Emergency food given out last year could have fed the whole of Dundee
A record number of Scots are relying on help from foodbanks, it has been revealed.
Last year, more than 145,000 packages were given out by the Trussell Trust charity – the most ever.
It is estimated that this helped to stave off hunger in almost 50,000 children and is enough to feed the entire population of Dundee.
Low incomes and benefit problems have been blamed for the rise, with represents a 9% jump from 2015.
The Trussell Trust published a report into the activity of its 52 Scottish foodbanks.
It found that low income was the single biggest reason for referral to a Scottish foodbank - affecting a quarter of those helped.
24% of those referred had suffered benefit delays, while 18% encountered difficulties with benefit changes.
However, while foodbank use is up, there has been a slowing down in the growth of actual foodbanks, which is partly explained by the charity, one of the UK’s major emergency food outlets, having already moved into areas where there were no foodnbanks in the past, such as the Shetland Islands.
UK-wide, areas where the Universal Credit system has been rolled out are reporting increased demand.
Ewan Gurr, the charity's Scotland network manager, said: Ewan Gurr: "Despite nine Scottish local authorities showing a decrease in foodbank use six months ago, it is clear that a cold Christmas, the rollout of Universal Credit and the ever-increasing pressure on the pockets of low-income individuals and families is yielding bitter outcomes.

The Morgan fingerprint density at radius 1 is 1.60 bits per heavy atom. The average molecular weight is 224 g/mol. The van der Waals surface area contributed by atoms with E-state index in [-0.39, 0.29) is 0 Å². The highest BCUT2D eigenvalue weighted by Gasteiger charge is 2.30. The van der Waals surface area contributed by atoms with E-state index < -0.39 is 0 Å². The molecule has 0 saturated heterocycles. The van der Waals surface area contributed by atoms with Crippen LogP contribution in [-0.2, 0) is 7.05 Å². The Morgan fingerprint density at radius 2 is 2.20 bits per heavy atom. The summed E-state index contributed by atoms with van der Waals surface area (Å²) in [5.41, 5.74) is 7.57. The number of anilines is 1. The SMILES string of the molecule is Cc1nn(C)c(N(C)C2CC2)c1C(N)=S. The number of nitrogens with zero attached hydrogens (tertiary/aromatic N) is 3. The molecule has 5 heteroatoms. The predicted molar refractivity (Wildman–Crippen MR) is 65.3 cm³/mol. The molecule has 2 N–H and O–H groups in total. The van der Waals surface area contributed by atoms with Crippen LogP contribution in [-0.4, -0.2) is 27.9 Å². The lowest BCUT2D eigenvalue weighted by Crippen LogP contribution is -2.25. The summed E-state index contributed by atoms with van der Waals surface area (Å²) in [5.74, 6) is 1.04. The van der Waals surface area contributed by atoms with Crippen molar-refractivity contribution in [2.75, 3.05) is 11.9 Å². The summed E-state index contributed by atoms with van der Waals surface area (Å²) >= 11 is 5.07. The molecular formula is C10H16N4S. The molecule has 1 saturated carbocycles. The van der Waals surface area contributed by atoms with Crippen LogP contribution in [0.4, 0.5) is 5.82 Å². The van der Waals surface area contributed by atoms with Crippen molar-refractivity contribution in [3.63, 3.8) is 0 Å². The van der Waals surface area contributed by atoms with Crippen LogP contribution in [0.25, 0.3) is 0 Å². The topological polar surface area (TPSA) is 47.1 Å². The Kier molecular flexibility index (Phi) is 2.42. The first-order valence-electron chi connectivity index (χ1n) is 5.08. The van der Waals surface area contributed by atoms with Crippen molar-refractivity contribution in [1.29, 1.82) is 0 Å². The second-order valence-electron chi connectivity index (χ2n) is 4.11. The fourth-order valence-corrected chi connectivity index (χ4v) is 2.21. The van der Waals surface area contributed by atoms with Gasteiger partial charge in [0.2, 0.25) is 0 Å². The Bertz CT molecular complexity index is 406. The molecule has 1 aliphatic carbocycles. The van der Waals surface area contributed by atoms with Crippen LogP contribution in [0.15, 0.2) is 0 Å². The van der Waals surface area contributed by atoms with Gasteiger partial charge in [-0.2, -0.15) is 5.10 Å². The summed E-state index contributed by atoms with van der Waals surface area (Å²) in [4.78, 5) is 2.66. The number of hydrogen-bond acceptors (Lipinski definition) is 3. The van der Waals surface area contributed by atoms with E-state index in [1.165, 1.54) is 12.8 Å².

"Worrying stories emanating from foodbanks highlight the reality that a record 12-month inflation rate of 2.3% and benefit delays attributed to the rollout of Universal Credit are leaving men, women and children up and down the country sitting at the dinner table with no food in front of them.
"With both council elections and a general election on the horizon, it is absolutely critical for confirmed as well as prospective candidates to put tackling hunger and food poverty front and centre of the policy agenda.
"It is crucial to amplify the voices of people in poverty in the process and ensure the delivery of a clear and coherent strategy on tackling hunger and food poverty that can be implemented both at local and national level."
A spokesman for the DWP defended the Universal Credit system and insisted reasons for foodbank use are “complex”.
He said: "Employment is the best route out of poverty, and there are now near record numbers of people in work in Scotland.
"Under Universal Credit, people are moving into work faster and staying in work longer than under the old system.
"Universal Credit is designed to mirror the world of work and give people control over their own finances.
"The majority of Universal Credit claimants are confident in managing their money and we work closely with local authorities to support those who need extra help.
"Budgeting support, benefit advances, and direct rent payments to landlords are available to those who need them."